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Students Demonstrate Resilience and Cooperation During Unusual Fall Semester

Rob Boyle, professor and Assistant Dean at SLU’s Richard A. Chaifetz School of Business, discusses student resilience and flexibility during the unprecedented fall 2020 semester. 

Students at work at the Chaifetz School of Business

The Chaifetz School is a popular study location for students across SLU's campus. This semester, however, students have been asked to limit their use of the building as a precautionary health measure.

2020 has been a year of hurdles, the most notable of which is the COVID-19 pandemic. Despite the challenging and uncertain nature of the year, Saint Louis University students have taken it in stride.

Dr. Rob Boyle, assistant professor of management and assistant dean of the Chaifetz School of Business, says his students have been “remarkable” throughout this unusual time. 

Boyle acknowledges an element of grief that accompanies this year: Even though most of SLU’s students are back on campus this fall, their experience differs vastly from what the typical American college student has come to expect from a semester at school. 

“This semester represents an enormous change,” Boyle says, “but the students have been absolute champions.” The upper class students in particular are thrilled to be back on campus, according to Boyle. While online learning is an increasingly necessary tool, it comes with its share of challenges, and many students have found they are more motivated by traditional classroom learning.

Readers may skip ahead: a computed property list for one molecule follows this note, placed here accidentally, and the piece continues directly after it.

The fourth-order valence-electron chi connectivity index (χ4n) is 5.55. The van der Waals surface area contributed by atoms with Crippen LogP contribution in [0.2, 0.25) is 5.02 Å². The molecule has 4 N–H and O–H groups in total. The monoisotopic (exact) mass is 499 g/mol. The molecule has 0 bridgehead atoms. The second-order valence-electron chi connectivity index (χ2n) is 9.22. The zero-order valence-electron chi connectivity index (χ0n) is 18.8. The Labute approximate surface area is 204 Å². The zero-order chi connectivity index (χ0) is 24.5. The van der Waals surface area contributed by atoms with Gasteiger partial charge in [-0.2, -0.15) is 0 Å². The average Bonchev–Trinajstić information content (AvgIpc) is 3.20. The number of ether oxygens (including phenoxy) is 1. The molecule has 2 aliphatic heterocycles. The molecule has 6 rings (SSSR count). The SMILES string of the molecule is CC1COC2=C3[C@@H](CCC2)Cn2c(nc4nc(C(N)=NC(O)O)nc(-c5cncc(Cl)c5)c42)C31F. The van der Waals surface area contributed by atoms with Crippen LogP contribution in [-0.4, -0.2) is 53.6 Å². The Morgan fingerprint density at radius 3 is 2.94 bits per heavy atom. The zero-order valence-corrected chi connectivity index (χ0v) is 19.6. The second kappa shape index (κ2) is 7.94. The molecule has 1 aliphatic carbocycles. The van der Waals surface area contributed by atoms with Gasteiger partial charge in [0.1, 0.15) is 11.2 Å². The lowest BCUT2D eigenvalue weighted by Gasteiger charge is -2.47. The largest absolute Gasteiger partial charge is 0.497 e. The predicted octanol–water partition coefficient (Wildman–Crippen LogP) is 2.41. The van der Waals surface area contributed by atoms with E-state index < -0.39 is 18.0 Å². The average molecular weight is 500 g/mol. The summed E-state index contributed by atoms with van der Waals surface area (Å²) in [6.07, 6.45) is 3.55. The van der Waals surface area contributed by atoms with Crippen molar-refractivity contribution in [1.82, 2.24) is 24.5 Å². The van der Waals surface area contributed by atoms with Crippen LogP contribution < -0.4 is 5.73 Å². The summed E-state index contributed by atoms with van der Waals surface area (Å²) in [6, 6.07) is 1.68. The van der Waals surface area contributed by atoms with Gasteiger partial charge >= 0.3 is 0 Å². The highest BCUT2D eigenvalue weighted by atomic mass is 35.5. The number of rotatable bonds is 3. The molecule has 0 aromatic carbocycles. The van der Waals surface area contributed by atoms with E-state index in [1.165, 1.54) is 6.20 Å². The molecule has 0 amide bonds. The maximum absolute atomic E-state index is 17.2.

Boyle’s students, for their part, “very much appreciate” being back in the classroom.

“The students have been extremely engaged, both in person and online,” Boyle says. “My first-year students have been absolutely open and game. I’ve taken some time to acknowledge that this is different, and, frankly, an unfortunate circumstance for them as they transition to life at college. But they’re showing up to class, they’re engaged. I think they’re doing great.”

Boyle also notes that the Dean’s Student Advisory Board (DSAB), which he advises, has done incredible work to pivot to meet the challenges presented by this uncertain semester. DSAB is made up of students who represent the Chaifetz School’s organizations and departments, and is advised by the business school’s deans. 

“Informally, DSAB works to provide guidance to our clubs and organizations,” says Boyle. The students were unable to hold a club fair in-person earlier this semester, so DSAB has worked to create an ongoing, virtual club fair, which students can peruse throughout the year. Small tweaks like this one help maintain a level of normalcy and keep students engaged and active in SLU’s business organizations. 

In addition to assisting their fellow students in adaptation to a more virtual life, DSAB continues to discuss the Chaifetz School’s mission-based Jesuit identity at monthly meetings. Over the summer, the organization began discussions on racial injustice in St. Louis, and they hope to continue that conversation as the school year progresses. 

Boyle notes that discussing the topic of racial inequality is especially challenging via Zoom—the issue is very emotionally charged—but he commends the students for their compassion and dedication to enacting positive change at SLU, particularly during a time that has been challenging for everyone, and looks forward to DSAB’s future dialogue on the subject. Boyle believes that the students' dedication to issues of justice and racial equity will bring further conversation and positive action in the spring semester. 

But for the time being, for his students’ compassion, engagement and cooperation in this difficult time, Boyle gives his students “a solid A.”